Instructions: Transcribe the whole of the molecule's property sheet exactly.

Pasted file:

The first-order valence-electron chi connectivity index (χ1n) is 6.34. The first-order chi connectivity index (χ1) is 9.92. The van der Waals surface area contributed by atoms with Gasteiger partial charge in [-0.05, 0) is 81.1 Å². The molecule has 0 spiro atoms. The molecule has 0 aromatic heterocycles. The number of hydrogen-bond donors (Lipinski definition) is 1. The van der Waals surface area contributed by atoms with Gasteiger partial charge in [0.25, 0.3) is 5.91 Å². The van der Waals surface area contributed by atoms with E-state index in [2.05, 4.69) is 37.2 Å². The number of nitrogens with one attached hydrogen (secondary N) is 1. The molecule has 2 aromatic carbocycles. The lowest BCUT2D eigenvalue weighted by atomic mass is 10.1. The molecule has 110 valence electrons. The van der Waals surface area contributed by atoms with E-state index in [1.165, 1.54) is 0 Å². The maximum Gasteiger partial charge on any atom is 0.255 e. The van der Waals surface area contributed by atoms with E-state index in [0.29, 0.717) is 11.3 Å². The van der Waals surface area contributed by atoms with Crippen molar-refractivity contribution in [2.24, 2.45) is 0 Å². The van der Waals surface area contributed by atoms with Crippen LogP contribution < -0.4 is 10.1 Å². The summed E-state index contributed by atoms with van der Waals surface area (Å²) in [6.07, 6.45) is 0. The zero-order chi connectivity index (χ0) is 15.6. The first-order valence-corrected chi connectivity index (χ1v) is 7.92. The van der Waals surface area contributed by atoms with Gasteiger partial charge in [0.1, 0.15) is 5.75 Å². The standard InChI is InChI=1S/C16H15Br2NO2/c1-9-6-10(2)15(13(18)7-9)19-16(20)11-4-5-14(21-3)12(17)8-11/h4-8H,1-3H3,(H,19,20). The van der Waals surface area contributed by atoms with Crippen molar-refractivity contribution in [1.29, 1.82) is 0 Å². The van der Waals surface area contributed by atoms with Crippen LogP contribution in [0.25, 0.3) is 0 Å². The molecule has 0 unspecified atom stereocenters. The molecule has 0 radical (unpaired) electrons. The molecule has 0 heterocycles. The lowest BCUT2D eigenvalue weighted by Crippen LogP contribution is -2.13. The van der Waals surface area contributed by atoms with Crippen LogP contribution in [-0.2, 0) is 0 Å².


The first-order valence-electron chi connectivity index (χ1n) is 6.34. The first-order chi connectivity index (χ1) is 9.92. The van der Waals surface area contributed by atoms with Gasteiger partial charge in [-0.05, 0) is 81.1 Å². The molecule has 0 spiro atoms. The molecule has 0 aromatic heterocycles. The number of hydrogen-bond donors (Lipinski definition) is 1. The van der Waals surface area contributed by atoms with Gasteiger partial charge in [0.25, 0.3) is 5.91 Å². The van der Waals surface area contributed by atoms with E-state index in [2.05, 4.69) is 37.2 Å². The number of nitrogens with one attached hydrogen (secondary N) is 1. The molecule has 2 aromatic carbocycles. The lowest BCUT2D eigenvalue weighted by atomic mass is 10.1. The molecule has 110 valence electrons. The van der Waals surface area contributed by atoms with E-state index in [1.165, 1.54) is 0 Å². The maximum Gasteiger partial charge on any atom is 0.255 e. The van der Waals surface area contributed by atoms with E-state index in [0.29, 0.717) is 11.3 Å². The van der Waals surface area contributed by atoms with Crippen molar-refractivity contribution in [2.24, 2.45) is 0 Å². The van der Waals surface area contributed by atoms with Crippen LogP contribution < -0.4 is 10.1 Å². The summed E-state index contributed by atoms with van der Waals surface area (Å²) in [6.07, 6.45) is 0. The zero-order chi connectivity index (χ0) is 15.6. The first-order valence-corrected chi connectivity index (χ1v) is 7.92. The van der Waals surface area contributed by atoms with Gasteiger partial charge in [0.1, 0.15) is 5.75 Å². The standard InChI is InChI=1S/C16H15Br2NO2/c1-9-6-10(2)15(13(18)7-9)19-16(20)11-4-5-14(21-3)12(17)8-11/h4-8H,1-3H3,(H,19,20). The van der Waals surface area contributed by atoms with Crippen molar-refractivity contribution in [1.29, 1.82) is 0 Å². The van der Waals surface area contributed by atoms with Crippen LogP contribution in [0.25, 0.3) is 0 Å². The molecule has 0 unspecified atom stereocenters. The molecule has 0 radical (unpaired) electrons. The molecule has 0 heterocycles. The lowest BCUT2D eigenvalue weighted by Crippen LogP contribution is -2.13. The van der Waals surface area contributed by atoms with Crippen LogP contribution in [-0.2, 0) is 0 Å².